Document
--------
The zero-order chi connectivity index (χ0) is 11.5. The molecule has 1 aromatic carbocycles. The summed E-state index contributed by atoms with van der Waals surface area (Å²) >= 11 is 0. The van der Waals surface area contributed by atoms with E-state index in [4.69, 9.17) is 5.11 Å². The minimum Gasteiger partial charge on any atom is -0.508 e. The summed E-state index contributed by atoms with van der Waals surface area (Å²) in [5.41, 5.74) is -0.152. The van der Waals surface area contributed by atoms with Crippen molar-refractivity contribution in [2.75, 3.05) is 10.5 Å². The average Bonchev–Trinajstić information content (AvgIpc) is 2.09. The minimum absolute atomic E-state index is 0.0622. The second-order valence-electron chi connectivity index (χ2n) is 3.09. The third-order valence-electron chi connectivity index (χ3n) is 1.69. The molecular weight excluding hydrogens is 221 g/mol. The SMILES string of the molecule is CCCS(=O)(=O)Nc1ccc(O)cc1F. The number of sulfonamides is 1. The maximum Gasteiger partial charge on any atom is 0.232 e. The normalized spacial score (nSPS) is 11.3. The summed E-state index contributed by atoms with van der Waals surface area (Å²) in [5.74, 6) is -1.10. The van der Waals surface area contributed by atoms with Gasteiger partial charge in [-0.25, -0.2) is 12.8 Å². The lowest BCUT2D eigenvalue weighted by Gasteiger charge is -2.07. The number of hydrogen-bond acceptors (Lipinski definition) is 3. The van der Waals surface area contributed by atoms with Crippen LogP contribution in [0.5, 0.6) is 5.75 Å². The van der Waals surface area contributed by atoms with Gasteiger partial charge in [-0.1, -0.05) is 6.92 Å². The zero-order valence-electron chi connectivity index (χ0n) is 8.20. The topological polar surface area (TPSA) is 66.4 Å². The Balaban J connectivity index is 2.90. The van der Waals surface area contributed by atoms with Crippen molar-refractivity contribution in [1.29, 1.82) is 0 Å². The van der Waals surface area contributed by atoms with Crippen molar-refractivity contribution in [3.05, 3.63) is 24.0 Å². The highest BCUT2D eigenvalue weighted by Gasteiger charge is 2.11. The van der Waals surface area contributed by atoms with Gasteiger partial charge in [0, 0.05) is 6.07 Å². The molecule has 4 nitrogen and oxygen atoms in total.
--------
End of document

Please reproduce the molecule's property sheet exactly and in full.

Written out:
The zero-order chi connectivity index (χ0) is 11.5. The molecule has 1 aromatic carbocycles. The summed E-state index contributed by atoms with van der Waals surface area (Å²) >= 11 is 0. The van der Waals surface area contributed by atoms with E-state index in [4.69, 9.17) is 5.11 Å². The minimum Gasteiger partial charge on any atom is -0.508 e. The summed E-state index contributed by atoms with van der Waals surface area (Å²) in [5.41, 5.74) is -0.152. The van der Waals surface area contributed by atoms with Crippen molar-refractivity contribution in [2.75, 3.05) is 10.5 Å². The average Bonchev–Trinajstić information content (AvgIpc) is 2.09. The minimum absolute atomic E-state index is 0.0622. The second-order valence-electron chi connectivity index (χ2n) is 3.09. The third-order valence-electron chi connectivity index (χ3n) is 1.69. The molecular weight excluding hydrogens is 221 g/mol. The SMILES string of the molecule is CCCS(=O)(=O)Nc1ccc(O)cc1F. The number of sulfonamides is 1. The maximum Gasteiger partial charge on any atom is 0.232 e. The normalized spacial score (nSPS) is 11.3. The summed E-state index contributed by atoms with van der Waals surface area (Å²) in [5.74, 6) is -1.10. The van der Waals surface area contributed by atoms with Gasteiger partial charge in [-0.25, -0.2) is 12.8 Å². The lowest BCUT2D eigenvalue weighted by Gasteiger charge is -2.07. The number of hydrogen-bond acceptors (Lipinski definition) is 3. The van der Waals surface area contributed by atoms with Crippen LogP contribution in [0.5, 0.6) is 5.75 Å². The van der Waals surface area contributed by atoms with Gasteiger partial charge in [-0.1, -0.05) is 6.92 Å². The zero-order valence-electron chi connectivity index (χ0n) is 8.20. The topological polar surface area (TPSA) is 66.4 Å². The Balaban J connectivity index is 2.90. The van der Waals surface area contributed by atoms with Crippen molar-refractivity contribution in [1.29, 1.82) is 0 Å². The van der Waals surface area contributed by atoms with Crippen molar-refractivity contribution in [3.05, 3.63) is 24.0 Å². The highest BCUT2D eigenvalue weighted by Gasteiger charge is 2.11. The van der Waals surface area contributed by atoms with Gasteiger partial charge in [0, 0.05) is 6.07 Å². The molecule has 4 nitrogen and oxygen atoms in total.